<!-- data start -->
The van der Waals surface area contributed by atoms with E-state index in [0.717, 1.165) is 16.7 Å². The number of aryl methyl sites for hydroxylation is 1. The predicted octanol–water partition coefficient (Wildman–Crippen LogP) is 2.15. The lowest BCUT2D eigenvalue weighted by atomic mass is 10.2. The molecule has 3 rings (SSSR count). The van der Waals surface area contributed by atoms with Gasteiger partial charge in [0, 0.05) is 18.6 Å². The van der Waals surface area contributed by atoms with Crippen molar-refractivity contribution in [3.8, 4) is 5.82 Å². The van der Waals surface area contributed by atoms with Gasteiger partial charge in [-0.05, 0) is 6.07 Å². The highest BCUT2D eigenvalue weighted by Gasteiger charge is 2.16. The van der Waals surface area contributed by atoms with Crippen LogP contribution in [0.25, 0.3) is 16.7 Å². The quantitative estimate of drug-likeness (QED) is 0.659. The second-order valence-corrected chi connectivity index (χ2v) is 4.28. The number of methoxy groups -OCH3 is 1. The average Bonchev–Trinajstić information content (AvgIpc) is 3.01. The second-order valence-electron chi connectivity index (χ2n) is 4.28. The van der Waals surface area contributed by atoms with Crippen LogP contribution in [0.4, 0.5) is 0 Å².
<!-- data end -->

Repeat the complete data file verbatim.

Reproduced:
The van der Waals surface area contributed by atoms with E-state index in [0.717, 1.165) is 16.7 Å². The number of aryl methyl sites for hydroxylation is 1. The predicted octanol–water partition coefficient (Wildman–Crippen LogP) is 2.15. The lowest BCUT2D eigenvalue weighted by atomic mass is 10.2. The molecule has 3 rings (SSSR count). The van der Waals surface area contributed by atoms with Gasteiger partial charge in [0, 0.05) is 18.6 Å². The van der Waals surface area contributed by atoms with Crippen molar-refractivity contribution in [3.8, 4) is 5.82 Å². The van der Waals surface area contributed by atoms with Gasteiger partial charge in [-0.05, 0) is 6.07 Å². The highest BCUT2D eigenvalue weighted by Gasteiger charge is 2.16. The van der Waals surface area contributed by atoms with Crippen LogP contribution in [0.25, 0.3) is 16.7 Å². The quantitative estimate of drug-likeness (QED) is 0.659. The second-order valence-corrected chi connectivity index (χ2v) is 4.28. The number of methoxy groups -OCH3 is 1. The average Bonchev–Trinajstić information content (AvgIpc) is 3.01. The second-order valence-electron chi connectivity index (χ2n) is 4.28. The van der Waals surface area contributed by atoms with Crippen LogP contribution in [0.4, 0.5) is 0 Å².